The word most often used to describe Yelp - other than some variation on the ever-flexible brand itself, which can be intoned positively, as in "I Yelped that awesome crepe wagon," or negatively, "That bitchy waiter totally got Yelped!" - is "addictive." Anita Lau drives around Southern California in an SUV with a vanity plate that reads I [heart] YELP. The plate is unique. The sentiment isn't.


A charismatic 29-year-old with a boyish smile and a self-deprecating streak, Stoppelman started the company in 2004 with longtime friend and CTO Russel Simmons, 28. (No, not the hip-hop impresario. This Russel has only one "L.") After their last employer, PayPal, was sold to eBay (Charts, Fortune 500), the co-founders cashed out and began kicking around startup ideas with a former colleague, PayPal co-founder Max Levchin. One day Stoppelman was looking for a doctor but had no clue how to find a good one. That gave him and Simmons an idea for a convoluted automated system in which people could e-mail friends asking for recommendations on, say, local doctors, and the answers would be logged at a communal site for everyone to see. Levchin floated the duo $1 million to build out the plan. It went nowhere. But the co-founders noticed an interesting tendency among the early users. People were writing unsolicited reviews of their favorite businesses just for fun. So Yelp switched tack. "I remember the moment that Russ said, 'There should be a way for you to write your own reviews without asking questions,'" Stoppelman recalls.

Actually, Stoppelman and Simmons weren't just looking for a new doctor. A pair of unrepentant party boys - they did tequila shots during the Fortune photo shoot - they were in a perpetual search for the greatest restaurants and clubs in San Francisco. To get Yelp off the ground, they decided to mix business and pleasure, and started hosting Yelp parties at local establishments. The parties got people talking. (Flickr is littered with raucous snapshots from Yelp events featuring bar dancing and an endless train of women hanging all over the co-founders.) More important, the revelry got people writing reviews, building up the site's content.

Today Yelpers seem to live on the site, messaging one another about their social lives, reacting to reviews, and planning get-togethers. That's the social-networking part. As is the case on most social networks, Yelp is rife with self-conscious patter. But there's a point to all the yammering: finding cool stuff that's not too far away. It's a mission everyone seems to take seriously.

"One of the first surprises was the length of reviews and the attention to detail," says Simmons. "People think they have to write reviews of a certain quality or there's no point. A lot of them are funny. Some are poetry. I saw one review in the form of an IM conversation with Skeletor" (the latter, of course, being the superevil, skull-faced archnemesis of He-Man, Master of the Universe).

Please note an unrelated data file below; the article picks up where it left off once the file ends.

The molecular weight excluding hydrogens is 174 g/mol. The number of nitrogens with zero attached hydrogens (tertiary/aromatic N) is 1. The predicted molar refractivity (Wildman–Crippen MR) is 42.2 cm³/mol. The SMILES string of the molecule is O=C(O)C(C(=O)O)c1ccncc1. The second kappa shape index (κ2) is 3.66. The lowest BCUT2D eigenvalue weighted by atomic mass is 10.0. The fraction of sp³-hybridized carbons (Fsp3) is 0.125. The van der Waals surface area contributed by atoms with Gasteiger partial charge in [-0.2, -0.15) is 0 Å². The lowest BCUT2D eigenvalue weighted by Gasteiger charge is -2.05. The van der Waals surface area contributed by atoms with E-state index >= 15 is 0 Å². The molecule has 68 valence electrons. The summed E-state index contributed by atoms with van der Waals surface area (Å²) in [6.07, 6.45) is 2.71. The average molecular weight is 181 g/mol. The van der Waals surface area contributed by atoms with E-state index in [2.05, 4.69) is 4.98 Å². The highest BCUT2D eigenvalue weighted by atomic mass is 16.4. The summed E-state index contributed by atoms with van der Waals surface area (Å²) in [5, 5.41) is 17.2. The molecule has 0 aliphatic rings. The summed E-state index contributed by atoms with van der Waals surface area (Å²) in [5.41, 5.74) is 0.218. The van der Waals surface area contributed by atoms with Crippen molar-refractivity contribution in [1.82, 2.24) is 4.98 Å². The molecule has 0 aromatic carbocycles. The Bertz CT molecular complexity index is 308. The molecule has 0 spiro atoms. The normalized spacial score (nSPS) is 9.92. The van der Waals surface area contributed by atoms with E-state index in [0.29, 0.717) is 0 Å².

In 2005, Stoppelman and Simmons raised $5 million from Bessemer Ventures, the VC firm behind Verisign and Skype, among others, and then last November another $10 million from Benchmark Capital, whose hits include eBay and Red Hat (Charts). The company's strategy is to build a rabid following in any given market. Once an establishment has a good number of reviews, a Yelp salesperson calls to make sure the establishment's owner is aware of all the chatter going on, offers a Yelp window sticker, and, of course, tries to sell an ad. Ads and sponsorship packages range from $200 to $2,000 a month.

Stoppelman is coy about how well Yelp is doing on the business side. The company is generating revenue, though he won't say how much. He does acknowledge that profits are a ways off. "Someday we'll make money," he says, smiling, adding only that Yelp has all the funding it needs.

The obvious question: If the content costs nothing and the marketing is word-of-mouth, where is Yelp spending its $16 million? Well, salespeople are expensive. The company is always adding servers to handle growth and is in a desperate search for more engineers in San Francisco. Given the reputations of Stoppelman and Simmons, it'd be easy to accuse the co-founders of spending their funding on bar tabs. Except that lately an awful lot of their drinks seem to be on the house.